Hayta S, Bayraktar M, Baykan erel S, Gurel A Direct plant regeneration from different explants through micropropagation and determination of secondary metabolites in the critically endangered endemic Rhaponticoides mykalea.
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Tasty superfood from plant cell cultures
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Plant cell cultures for the production of recombinant proteins | Nature Biotechnology
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Preparation of plant tissue for tissue culture is performed under aseptic conditions under HEPA filtered air provided by a laminar flow cabinet.
Thereafter, the tissue is grown in sterile containers, such as petri dishes or flasks in a growth room with controlled temperature and light intensity. Living plant materials from the environment are naturally contaminated on their surfaces and sometimes interiors with microorganisms , so their surfaces are sterilized in chemical solutions usually alcohol and sodium or calcium hypochlorite  before suitable samples known as explants are taken.
The sterile explants are then usually placed on the surface of a sterile solid culture medium, but are sometimes placed directly into a sterile liquid medium, particularly when cell suspension cultures are desired. Solid and liquid media are generally composed of inorganic salts plus a few organic nutrients, vitamins and plant hormones.
Solid media are prepared from liquid media with the addition of a gelling agent, usually purified agar. The composition of the medium, particularly the plant hormones and the nitrogen source nitrate versus ammonium salts or amino acids have profound effects on the morphology of the tissues that grow from the initial explant. For example, an excess of auxin will often result in a proliferation of roots, while an excess of cytokinin may yield shoots. A balance of both auxin and cytokinin will often produce an unorganised growth of cells, or callus , but the morphology of the outgrowth will depend on the plant species as well as the medium composition.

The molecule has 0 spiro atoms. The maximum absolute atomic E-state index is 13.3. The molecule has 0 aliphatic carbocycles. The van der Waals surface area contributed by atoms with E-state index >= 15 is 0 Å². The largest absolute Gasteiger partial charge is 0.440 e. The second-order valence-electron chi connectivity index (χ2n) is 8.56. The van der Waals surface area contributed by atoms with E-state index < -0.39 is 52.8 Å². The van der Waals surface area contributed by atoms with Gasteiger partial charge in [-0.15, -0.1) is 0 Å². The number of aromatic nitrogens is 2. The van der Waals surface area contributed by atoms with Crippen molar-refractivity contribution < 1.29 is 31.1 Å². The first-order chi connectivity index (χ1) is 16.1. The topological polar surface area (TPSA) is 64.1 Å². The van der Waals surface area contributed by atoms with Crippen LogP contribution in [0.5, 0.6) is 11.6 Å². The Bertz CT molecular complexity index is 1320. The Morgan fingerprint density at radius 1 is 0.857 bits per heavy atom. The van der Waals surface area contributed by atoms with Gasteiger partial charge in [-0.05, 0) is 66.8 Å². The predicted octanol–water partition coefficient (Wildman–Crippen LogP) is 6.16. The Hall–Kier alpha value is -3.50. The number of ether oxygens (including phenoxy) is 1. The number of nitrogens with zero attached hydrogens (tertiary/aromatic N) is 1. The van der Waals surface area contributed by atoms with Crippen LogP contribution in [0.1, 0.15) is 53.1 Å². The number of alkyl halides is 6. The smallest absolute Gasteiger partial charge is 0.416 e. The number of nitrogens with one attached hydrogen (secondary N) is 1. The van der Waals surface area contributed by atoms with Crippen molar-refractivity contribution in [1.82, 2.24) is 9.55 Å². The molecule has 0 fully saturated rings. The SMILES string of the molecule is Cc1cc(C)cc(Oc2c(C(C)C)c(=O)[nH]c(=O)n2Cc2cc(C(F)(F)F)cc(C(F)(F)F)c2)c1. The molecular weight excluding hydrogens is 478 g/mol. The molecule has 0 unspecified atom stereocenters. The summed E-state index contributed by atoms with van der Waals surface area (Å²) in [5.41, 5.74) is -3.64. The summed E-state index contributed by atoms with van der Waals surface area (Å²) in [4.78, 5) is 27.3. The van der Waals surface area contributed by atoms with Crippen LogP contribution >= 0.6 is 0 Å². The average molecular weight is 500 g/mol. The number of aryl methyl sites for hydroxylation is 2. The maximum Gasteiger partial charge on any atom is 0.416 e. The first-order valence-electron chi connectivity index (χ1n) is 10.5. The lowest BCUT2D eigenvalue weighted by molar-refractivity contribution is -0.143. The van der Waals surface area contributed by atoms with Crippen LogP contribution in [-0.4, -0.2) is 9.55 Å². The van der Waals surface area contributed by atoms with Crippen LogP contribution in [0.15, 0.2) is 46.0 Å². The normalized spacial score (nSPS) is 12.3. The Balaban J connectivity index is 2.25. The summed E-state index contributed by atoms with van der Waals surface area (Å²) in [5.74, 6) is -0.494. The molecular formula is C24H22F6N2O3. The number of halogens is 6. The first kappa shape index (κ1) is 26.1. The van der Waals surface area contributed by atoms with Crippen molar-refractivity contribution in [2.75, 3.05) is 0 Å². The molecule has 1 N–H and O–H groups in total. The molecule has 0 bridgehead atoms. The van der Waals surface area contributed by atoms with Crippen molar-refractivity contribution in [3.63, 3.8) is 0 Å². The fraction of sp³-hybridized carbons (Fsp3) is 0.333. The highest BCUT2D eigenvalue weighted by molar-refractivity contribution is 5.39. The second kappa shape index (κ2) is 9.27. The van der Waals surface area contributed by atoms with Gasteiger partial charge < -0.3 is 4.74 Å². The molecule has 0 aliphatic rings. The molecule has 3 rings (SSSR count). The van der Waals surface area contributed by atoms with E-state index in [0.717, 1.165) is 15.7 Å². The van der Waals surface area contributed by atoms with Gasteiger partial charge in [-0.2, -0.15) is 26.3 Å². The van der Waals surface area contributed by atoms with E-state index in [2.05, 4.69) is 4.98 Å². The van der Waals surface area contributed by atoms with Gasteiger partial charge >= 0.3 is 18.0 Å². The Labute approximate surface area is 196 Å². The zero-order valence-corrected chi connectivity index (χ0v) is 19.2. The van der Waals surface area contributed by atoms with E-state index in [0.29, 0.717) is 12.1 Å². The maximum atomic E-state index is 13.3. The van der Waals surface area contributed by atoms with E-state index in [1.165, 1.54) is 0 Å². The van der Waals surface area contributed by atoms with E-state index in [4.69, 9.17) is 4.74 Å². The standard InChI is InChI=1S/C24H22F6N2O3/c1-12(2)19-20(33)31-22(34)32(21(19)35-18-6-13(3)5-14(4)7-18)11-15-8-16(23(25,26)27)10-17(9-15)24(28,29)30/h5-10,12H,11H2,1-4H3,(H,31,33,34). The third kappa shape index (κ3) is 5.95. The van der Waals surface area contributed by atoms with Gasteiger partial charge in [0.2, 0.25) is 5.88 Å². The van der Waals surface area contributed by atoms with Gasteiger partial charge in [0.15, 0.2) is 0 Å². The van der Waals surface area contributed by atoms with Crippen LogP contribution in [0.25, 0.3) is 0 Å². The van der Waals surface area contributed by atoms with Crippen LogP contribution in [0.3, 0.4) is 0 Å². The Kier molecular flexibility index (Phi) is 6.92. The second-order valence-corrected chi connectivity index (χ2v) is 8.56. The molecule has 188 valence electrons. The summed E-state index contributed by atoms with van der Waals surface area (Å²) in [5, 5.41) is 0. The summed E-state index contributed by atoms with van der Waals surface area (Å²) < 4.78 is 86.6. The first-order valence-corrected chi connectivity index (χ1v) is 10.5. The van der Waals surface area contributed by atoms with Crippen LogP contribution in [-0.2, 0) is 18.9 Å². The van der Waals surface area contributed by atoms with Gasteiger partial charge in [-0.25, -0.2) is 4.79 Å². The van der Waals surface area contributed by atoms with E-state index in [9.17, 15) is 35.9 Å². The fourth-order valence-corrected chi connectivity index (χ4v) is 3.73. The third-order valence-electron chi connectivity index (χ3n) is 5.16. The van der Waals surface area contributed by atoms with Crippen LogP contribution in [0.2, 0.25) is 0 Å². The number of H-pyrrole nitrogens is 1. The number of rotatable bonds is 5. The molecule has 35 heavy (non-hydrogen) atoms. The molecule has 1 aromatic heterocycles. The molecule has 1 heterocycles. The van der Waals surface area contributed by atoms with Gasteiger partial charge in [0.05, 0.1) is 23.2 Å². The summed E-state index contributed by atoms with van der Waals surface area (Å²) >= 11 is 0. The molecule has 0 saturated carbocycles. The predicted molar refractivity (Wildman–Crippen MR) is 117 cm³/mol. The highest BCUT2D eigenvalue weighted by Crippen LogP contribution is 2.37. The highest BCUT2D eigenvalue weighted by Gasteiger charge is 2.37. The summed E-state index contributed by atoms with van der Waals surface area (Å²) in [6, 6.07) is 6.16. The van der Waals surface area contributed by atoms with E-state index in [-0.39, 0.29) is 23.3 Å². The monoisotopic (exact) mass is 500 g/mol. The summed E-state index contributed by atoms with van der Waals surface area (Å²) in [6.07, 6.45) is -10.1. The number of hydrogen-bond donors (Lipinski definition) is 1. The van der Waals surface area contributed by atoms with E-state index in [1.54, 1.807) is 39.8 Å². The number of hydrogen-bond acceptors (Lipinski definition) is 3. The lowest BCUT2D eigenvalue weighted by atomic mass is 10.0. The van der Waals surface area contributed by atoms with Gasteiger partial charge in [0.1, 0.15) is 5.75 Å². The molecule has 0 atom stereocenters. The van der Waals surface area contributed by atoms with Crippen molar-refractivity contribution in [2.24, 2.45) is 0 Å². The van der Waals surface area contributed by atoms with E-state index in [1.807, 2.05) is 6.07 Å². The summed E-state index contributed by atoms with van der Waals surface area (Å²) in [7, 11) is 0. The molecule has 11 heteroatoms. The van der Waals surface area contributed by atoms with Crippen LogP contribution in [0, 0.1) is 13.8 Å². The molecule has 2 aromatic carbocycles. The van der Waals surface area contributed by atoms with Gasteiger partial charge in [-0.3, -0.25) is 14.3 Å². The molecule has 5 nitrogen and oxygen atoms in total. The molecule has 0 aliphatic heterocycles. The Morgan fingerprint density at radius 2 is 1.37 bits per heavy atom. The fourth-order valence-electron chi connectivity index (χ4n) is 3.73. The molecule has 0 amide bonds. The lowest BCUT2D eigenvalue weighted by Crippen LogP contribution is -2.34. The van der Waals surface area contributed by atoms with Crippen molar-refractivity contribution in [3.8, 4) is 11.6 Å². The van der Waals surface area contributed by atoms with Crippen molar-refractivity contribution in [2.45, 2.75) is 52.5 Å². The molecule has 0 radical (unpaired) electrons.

As cultures grow, pieces are typically sliced off and subcultured onto new media to allow for growth or to alter the morphology of the culture. The skill and experience of the tissue culturist are important in judging which pieces to culture and which to discard. As shoots emerge from a culture, they may be sliced off and rooted with auxin to produce plantlets which, when mature, can be transferred to potting soil for further growth in the greenhouse as normal plants.
The specific differences in the regeneration potential of different organs and explants have various explanations. The significant factors include differences in the stage of the cells in the cell cycle , the availability of or ability to transport endogenous growth regulators, and the metabolic capabilities of the cells. The most commonly used tissue explants are the meristematic ends of the plants like the stem tip, axillary bud tip and root tip.
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These tissues have high rates of cell division and either concentrate or produce required growth regulating substances including auxins and cytokinins. Shoot regeneration efficiency in tissue culture is usually a quantitative trait that often varies between plant species and within a plant species among subspecies, varieties, cultivars , or ecotypes.
Therefore, tissue culture regeneration can become complicated especially when many regeneration procedures have to be developed for different genotypes within the same species. The three common pathways of plant tissue culture regeneration are propagation from preexisting meristems shoot culture or nodal culture , organogenesis and non-zygotic embryogenesis.
The propagation of shoots or nodal segments is usually performed in four stages for mass production of plantlets through in vitro vegetative multiplication but organogenesis is a common method of micropropagation that involves tissue regeneration of adventitious organs or axillary buds directly or indirectly from the explants. Non-zygotic embryogenesis is a noteworthy developmental pathway that is highly comparable to that of zygotic embryos and it is an important pathway for producing somaclonal variants, developing artificial seeds, and synthesizing metabolites.
Due to the single cell origin of non-zygotic embryos, they are preferred in several regeneration systems for micropropagation, ploidy manipulation, gene transfer, and synthetic seed production. Nonetheless, tissue regeneration via organogenesis has also proved to be advantageous for studying regulatory mechanisms of plant development.